Castro to chronicle the birth of his revolution

He may no longer be president of the country he ruled so uncompromisingly for almost half a century, but Fidel Castro once again seems to be everywhere in Cuba. His latest foray into the limelight, announced yesterday, is a first volume of memoirs to be published next month, chronicling the birth of Cuba's communist revolution when his few hundred guerrilla fighters defeated the far larger regular army of the dictator Fulgencio Batista.

The book, entitled The Strategic Victory, appears almost exactly 52 years after the battle of Las Mercedes in the first week of August 1958, when – in the words of a foretaste of its contents provided this week by El Comandante to the Cuban website – "the fate of the tyranny was sealed," and its military collapse became inevitable.

It also comes amid gathering hints of a thaw in the deep frozen relations between Cuba and the US. Since he officially took over as president in 2008, Fidel's brother Raul Castro has taken some cautious steps to liberalise the economy, and this month agreed to release 52 Cuban political prisoners.

In Washington, a Congressional committee voted in June to lift the ban on Americans travelling to Cuba and to remove restrictions on farm exports to the island – a sign of the growing recognition on Capitol Hill that not only have 50 years of a comprehensive US embargo failed to topple the regime, but may actually have helped it stay in power.

Mr Castro, about to turn 84, says he has spent months working on the 25-chapter book since becoming ill in 2006 and handing power to Raul. As well as an account of the crucial turning point in the revolution, it will also have a short autobiographical section, describing his childhood and the beginnings of the armed struggle against the Batista regime. A second volume of memoirs, The Final Strategic Counteroffensive, is now in preparation.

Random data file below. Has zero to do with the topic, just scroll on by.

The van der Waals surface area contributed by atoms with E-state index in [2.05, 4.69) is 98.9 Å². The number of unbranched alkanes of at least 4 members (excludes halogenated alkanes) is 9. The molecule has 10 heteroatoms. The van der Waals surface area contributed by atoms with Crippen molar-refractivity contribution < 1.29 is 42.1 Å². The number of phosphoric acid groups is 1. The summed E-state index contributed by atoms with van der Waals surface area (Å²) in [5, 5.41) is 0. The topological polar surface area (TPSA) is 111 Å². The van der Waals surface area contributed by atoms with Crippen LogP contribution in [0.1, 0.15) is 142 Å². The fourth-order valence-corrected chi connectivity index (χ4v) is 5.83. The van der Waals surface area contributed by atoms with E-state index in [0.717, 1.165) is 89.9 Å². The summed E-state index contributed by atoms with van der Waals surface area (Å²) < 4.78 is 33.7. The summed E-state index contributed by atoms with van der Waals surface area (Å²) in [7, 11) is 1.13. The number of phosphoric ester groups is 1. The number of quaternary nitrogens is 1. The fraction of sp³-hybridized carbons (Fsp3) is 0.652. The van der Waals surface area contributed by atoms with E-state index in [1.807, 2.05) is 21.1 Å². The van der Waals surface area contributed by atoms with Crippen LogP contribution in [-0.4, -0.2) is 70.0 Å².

But for the former president, the decisive engagement was Las Mercedes when, by his account, his forces suffered only 31 dead, compared to 300 for the government's army, which also lost large quantities of weapons and ammunition. Five months later, in January 1959, the guerrillas took control of Havana, and President Batista fled into exile.

Now, the leader of the revolution is again making news. Although he missed for the first time the traditional anniversary celebrations in June marking the return from the US to Cuba in 2000 of the 6-year old Elian Gonzalez – hailed as a huge victory over Washington – Mr Castro has made seven public appearances in recent weeks, including three televised speeches. For a man who underwent serious intestinal illness and surgery in 2006/7, he seemed fit and vigorous.

His re-emergence is seen by some as a sign of his personal opposition to further liberalisation and accommodation with the US. In public he has always lived modestly, and always argued that accommodation with capitalism would ruin Cuba.

Such was the theme of his autobiography, Fidel Castro: My Life, co-written with the Spanish author Ignacio Ramonet and published in 2006, in which – still as president – he admitted not the slightest error in his organisation of Cuba's society and economy, or in his brutal treatment of dissidents and political opponents. The revolution, he declared, was "irrevocable".